Traveling with Alida: Familiar faces in a foreign land |

Traveling with Alida: Familiar faces in a foreign land

Alida Eide
Special to the Post Independent
Glenwood Springs, CO Colorado

In between my studies, my time has been filled with so much traveling. It started out in the town of Århus, a town north of me. I went to visit two close Rotary Exchange student friends. One is Denna, from Dallas, Texas, and the other Meagan, who is from Ottawa, Canada.

We had a wonderful weekend going to the discoteks, shopping, watching movies and having a cozy time at the coffee shops. An interesting thing about going to see a movie over here is that it is not just something you can do at the last minute. In Denmark, you have book your seat in advance and you get to choose where you would like to sit in the theater. It was a tad bit of culture shock for me.

Another school week passed with my classmates. I am really starting to make friends with them. We may have some language barriers at times, but, nonetheless, they are very nice to me.

Some of you might remember our wonderful Dane in Glenwood Springs last year, Sif Jensen. Sif is back in Denmark and lives about four hours away by train in a town called Fredrickvæk. I had the chance to visit her one weekend, so I hopped onto the train and off I went to see her. I arrived to see the Sif for the first time in about three months. We squealed with delight from finally uniting after so long. Most of the weekend was spent catching up and seeing her beautiful home town.

We went to the capital of Denmark, Copenhagen, which is about an hour train ride from where she lives. We started our trip by going to a castle that was once the queen’s back in the olden days. It was really interesting to learn more about the Danish history and be in a real castle.

We then enjoyed a boat tour around the harbor to see some of the tourist attractions. There were man-made islands, the opera house, one of the queen’s current houses and the parliament. Unfortunately, I did not see the famous “Little Mermaid.” It’s currently in China on exhibit, in which countries from all around the world donate a famous landmark. The interesting thing is that China even imported some of the water from Denmark so she could feel at home. But I was able to see the famous Nyhavn. If you were to directly translate this to English it would be new harbor.

But it is not anything close to new. It was built back in the mid 1600s. It is quite famous because Hans Christian Anderson lived and also spent a lot of time there. He is the famous author that we all know by his story the “Ugly Duckling”. All of Copenhagen was so beautiful! I said goodbye to Sif and boarded a train for Horsens on what was supposed to be simple trip home. But I had to switch trains in a larger town and I didn’t have much time. This resulted into me getting rushed and getting on the wrong train which headed in the wrong direction. Whoops! This added about two hours on to my ride home.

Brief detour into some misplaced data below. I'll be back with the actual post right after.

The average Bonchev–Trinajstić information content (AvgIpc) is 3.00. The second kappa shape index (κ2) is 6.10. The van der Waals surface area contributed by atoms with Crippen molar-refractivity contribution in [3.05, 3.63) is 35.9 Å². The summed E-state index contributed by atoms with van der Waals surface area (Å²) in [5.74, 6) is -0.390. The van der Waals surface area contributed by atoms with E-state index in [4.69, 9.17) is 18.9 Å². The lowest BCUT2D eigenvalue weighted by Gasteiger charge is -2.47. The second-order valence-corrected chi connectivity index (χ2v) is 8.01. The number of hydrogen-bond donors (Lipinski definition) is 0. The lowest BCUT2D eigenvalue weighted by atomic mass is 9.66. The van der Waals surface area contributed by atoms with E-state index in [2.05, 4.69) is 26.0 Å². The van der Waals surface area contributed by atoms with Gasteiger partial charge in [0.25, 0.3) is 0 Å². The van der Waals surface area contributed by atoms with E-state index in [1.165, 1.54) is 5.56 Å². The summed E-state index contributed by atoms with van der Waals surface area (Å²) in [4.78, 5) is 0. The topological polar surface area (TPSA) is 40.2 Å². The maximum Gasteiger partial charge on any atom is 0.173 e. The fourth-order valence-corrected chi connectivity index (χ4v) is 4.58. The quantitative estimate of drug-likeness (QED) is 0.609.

There was no rest after my trip because I had to pack for my trip to Rome with my host parents. We departed from the same airport that I arrived in when I first got to Denmark. After arriving in Rome, we had to get from the airport to the city center. This was one of the few times I was in a bus or car in Rome. It is definitely not the safest thing. I figured out very quickly that they really don’t follow the rules of having lanes and just randomly cut people off. Our first day, we took a bus tour of Rome to see a lot of the main features.

When we drove by the Vatican, I even got to see the Pope! The second day was our day to see the Vatican. It was truly amazing to see all the art! I got to see the Sistine Chapel, too! The next day we went to the Coliseum and the Roman Forum and we decided to go with a tour guide around these places so I learned quite a lot. Did you know that more than 700,000 people died from the fighting in the arena? And they believe there is even more that are unaccounted for.

Sadly, the next day was our last in Rome. We went around and looked at the Pantheon and different Plazas. Going by foot was a nice way to see more of Rome. I can’t believe I saw so much – The Sistine Chapel, The Coliseum, The Pantheon, Saint Peter’s Square and Church, Trevi Fountain, The Spanish Steps, Saint Angel Castle, The Vatican and Rome Forum. If you ever go to Rome, I recommend a good pair of walking shoes. Wow, were my feet tired from the trip!

I was now officially on holiday, according to the school, so I had one day of rest before I traveled some more. I went up to Århus again to see my friend from Canada. We went out to the discoteks and such. I am really becoming great friends with her. After my train ride home, I was greeted by one of my great friends and fellow Rotary Exchange student from Colorado, Chris Chi. He’s from Aspen, but currently lives north of me in the town of Nykøbing Mors. I say he is my “little piece of home” here in Denmark. He was able to spend two nights at my house. I showed him around my town and we had a nice chance to catch up and have a cozy time together. I really enjoyed him coming and visiting me.

Because Danes are very proficient in English, it has been about half Danish and half English in the household. I have recently decided to quit all English in the household. It really helped me to understand more and take into action all of the new words I hear.

At this point, I can hold a decent conversation. As long as someone talks slow to me, I do pretty well. I get frustrated at times and wish I could be a lot further along with the language but I have to look how far I have come and I can only go up from here. I know with each passing day I will improve and before I know it I will be fluent. I just have to take it one word at a time.

– Alida Eide is currently studying abroad as part of the Rotary Exchange program.

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